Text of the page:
Pepper spray is forbidden in China. Your luggage will be searched and/or x-rayed frequently when in China, including customs controls when exiting into the airport and entering the subway or train/bus stations. There is a high chance that it will be discovered. (I've had a can of deo spray taken away when getting on a bus once. Even pocket knives get confiscated there at times.) If that happens in the best case it will be thrown away and in the worst case police will treat you as a potential terrorist. You do not want this kind of interaction with security forces.

Right to carry arms / alternative weapons

You asked for alternative means of self-defense and mentioned in a comment that you do walk around with a form of self-defense even at home. I somehow come to assume you are a US citizen, where there is a constitutional right to bear arms. Many Americans find it surprising that this is not at all the case around the globe, and the principle adhered to is rather the "monopoly on violence" owned by the state. Carrying weapons (and be it only for self-defense) in China is highly unusual and links you to crime in the eyes of the police and public. I strongly advise against it.

It has additionally been pointed out by @Berwyn that if shit hits the fan,

Chinese legal culture is much less permissive in self-defense claims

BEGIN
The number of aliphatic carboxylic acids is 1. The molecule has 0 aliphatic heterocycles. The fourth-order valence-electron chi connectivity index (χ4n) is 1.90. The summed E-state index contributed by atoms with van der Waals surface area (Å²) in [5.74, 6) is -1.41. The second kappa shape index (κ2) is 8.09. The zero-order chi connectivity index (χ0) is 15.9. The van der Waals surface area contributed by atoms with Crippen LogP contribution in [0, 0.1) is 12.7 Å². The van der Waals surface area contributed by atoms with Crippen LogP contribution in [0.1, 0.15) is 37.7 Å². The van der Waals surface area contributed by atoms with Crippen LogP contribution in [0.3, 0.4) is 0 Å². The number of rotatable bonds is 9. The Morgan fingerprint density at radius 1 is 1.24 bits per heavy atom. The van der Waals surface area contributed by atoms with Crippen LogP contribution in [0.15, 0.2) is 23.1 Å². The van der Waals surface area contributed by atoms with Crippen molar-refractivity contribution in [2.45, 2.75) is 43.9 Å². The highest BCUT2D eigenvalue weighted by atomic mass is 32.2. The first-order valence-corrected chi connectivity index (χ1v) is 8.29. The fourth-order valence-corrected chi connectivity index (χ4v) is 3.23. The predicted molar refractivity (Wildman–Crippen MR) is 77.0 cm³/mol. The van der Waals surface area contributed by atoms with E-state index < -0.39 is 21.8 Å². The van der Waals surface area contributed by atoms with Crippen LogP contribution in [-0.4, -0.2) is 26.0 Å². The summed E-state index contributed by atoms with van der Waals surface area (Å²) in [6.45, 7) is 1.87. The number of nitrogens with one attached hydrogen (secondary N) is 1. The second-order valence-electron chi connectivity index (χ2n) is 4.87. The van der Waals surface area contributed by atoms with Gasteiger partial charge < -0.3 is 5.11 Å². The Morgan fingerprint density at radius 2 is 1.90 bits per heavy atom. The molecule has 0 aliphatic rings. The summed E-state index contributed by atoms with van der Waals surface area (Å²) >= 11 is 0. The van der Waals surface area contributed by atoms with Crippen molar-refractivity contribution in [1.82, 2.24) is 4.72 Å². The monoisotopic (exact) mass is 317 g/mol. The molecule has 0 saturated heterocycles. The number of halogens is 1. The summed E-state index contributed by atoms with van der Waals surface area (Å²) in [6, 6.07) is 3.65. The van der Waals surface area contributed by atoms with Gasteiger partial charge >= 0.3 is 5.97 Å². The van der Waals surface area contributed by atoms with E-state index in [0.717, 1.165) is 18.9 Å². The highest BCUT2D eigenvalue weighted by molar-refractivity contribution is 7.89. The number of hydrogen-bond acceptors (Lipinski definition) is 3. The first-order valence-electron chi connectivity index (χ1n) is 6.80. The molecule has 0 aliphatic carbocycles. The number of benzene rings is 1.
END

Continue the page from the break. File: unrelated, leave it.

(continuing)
compared to e.g. the US.

Staying safe

As mentioned in an earlier comment, China is a fairly safe place. If you want to be extra safe, adhere to official travel warnings of your embassy/government, e.g. the Australian Smarttraveller.gov.au on China, and the "stay safe" section on Wikivoyage.

Your best self-defense is to avoid situations where you would need self-defense.
That includes, but is not limited to

  • don't get wasted, even better, don't get drunk
  • don't do drugs - they are illegal anyway
  • avoid prostitutes or any other illegal activity
  • know and avoid the scams. That includes the unofficial taxis
  • avoid being alone in an area. That one is easy in China
  • be wary of strangers, especially those speaking (good) English
  • avoid nightclubs and bars. Intoxicated folks can get aggressive (pretty much anywhere in the world)

Finally to answer your true question, if you do still feel the urge for a form of self-defense, martial arts are perfectly legal to my knowledge.

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    I'm surprised to see this answer accepted - while it's helpful, it doesn't answer the core question. It states that pepper spray and firearms are banned, but what methods are permitted? – CMaster Aug 10 '16 at 15:26